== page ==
"For example, are 'father-daughter' dances harmful to a cisgender female child and her cisgender male father? Probably not. However, if a child born female but identifying as male is forced to go to such an event, and wear clothing and act in ways that are inconsistent with the child’s gender expression, it could be potentially harmful to the child," she explains. It's not too difficult to put one and two together: If a child is forced to conform to a stereotypical gender-based uniform — or anything for that matter — that makes them feel completely uncomfortable, how could they not have an adverse reaction?

Shirey goes on to describe the long-term effects this can have on a child's self-esteem and overall mental well-being: "The rate of serious mental health issues (specifically self-injurious behaviors and suicide) among LGBTQ children, teens, and young adults is staggering. Most suicides from this population stem from pervasive feelings of internalized shame and rejection, mostly from caregivers and immediate family that do not accept the child as they are."

So basically (as with all the other parenting stuff), how you handle this should depend on your kid.

In some cases, traditional gender roles can actually be positive. For example, the concepts are easy for little ones to wrap their heads around. When children are very young, Shirey says, they don't yet have the ability to make abstract distinctions (they way adults do).

"Children may not be able to understand the complexities of gender expression versus biological sex, and tend to categorize their world in very simplistic ways," she says. "Parents who choose to take a more gender-neutral approach to child-rearing must keep their children’s developmental and cognitive abilities in mind."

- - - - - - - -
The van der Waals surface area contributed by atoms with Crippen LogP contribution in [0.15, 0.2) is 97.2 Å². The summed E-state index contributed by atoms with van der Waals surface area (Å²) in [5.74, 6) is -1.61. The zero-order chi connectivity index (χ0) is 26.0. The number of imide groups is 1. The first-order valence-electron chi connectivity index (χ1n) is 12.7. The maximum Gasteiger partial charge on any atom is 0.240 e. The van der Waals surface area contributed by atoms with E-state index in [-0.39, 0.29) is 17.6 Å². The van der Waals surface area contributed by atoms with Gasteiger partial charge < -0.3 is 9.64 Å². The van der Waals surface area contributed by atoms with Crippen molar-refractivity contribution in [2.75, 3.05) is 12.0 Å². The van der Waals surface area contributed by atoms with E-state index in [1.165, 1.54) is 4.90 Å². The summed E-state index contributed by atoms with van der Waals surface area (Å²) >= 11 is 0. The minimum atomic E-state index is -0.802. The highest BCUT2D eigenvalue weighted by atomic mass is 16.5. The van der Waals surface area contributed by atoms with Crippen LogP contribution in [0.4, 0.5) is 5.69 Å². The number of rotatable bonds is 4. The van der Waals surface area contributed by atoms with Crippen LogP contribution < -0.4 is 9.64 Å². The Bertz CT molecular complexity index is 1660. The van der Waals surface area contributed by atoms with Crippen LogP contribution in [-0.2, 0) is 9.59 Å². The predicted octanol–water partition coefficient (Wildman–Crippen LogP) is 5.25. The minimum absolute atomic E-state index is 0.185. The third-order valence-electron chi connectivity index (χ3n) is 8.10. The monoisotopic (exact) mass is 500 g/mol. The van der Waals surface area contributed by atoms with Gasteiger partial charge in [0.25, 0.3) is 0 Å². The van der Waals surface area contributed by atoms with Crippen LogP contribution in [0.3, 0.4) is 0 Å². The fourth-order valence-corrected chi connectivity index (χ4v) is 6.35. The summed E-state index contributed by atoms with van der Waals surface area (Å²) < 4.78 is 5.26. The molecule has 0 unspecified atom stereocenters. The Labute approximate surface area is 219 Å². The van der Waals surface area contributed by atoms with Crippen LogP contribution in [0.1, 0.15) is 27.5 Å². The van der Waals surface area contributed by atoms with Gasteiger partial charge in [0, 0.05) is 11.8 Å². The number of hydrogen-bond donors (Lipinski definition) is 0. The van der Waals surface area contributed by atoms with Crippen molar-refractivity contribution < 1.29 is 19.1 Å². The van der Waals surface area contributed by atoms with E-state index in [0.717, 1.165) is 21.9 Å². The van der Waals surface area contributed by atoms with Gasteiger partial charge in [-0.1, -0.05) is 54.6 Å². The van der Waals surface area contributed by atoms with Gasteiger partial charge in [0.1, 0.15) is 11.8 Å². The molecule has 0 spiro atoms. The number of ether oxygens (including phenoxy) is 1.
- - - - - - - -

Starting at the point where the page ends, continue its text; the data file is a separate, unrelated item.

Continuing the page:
If dressing all in glittery pink is your daughter's thing or your son is genuinely obsessed with football and superheroes, that's cool — it's all about following your kid's lead and embracing it.

The goal isn't so much "gender neutral" as it is "gender irrelevant," Dr. Brown explains.

"Instead focus on the traits, skills, and qualities all people should have — empathy, nurturance, mechanical skills, assertiveness, hand-eye coordination, emotional awareness. They shouldn’t be male or female traits, but human traits." And interestingly, one of the best toys to teach children — boys and girls — a universal trait like nurturing is a doll, which we all know is typically pegged as a "girl" toy.

"Focusing on these universal qualities, and ignoring which gender is 'supposed' to be good at each, is only associated with advantages and no disadvantages," concludes Dr. Brown.

And of course, children learn best by example. So even if we don't always agree on the best way to approach this particular aspect of child-rearing (or any other), we should always try to be respectful of other peoples' parenting styles. Tolerance begins at home.

Check out Romper's new video series, Bearing The Motherload, where disagreeing parents from different sides of an issue sit down with a mediator and talk about how to support (and not judge) each other’s parenting perspectives. New episodes air Mondays on Facebook.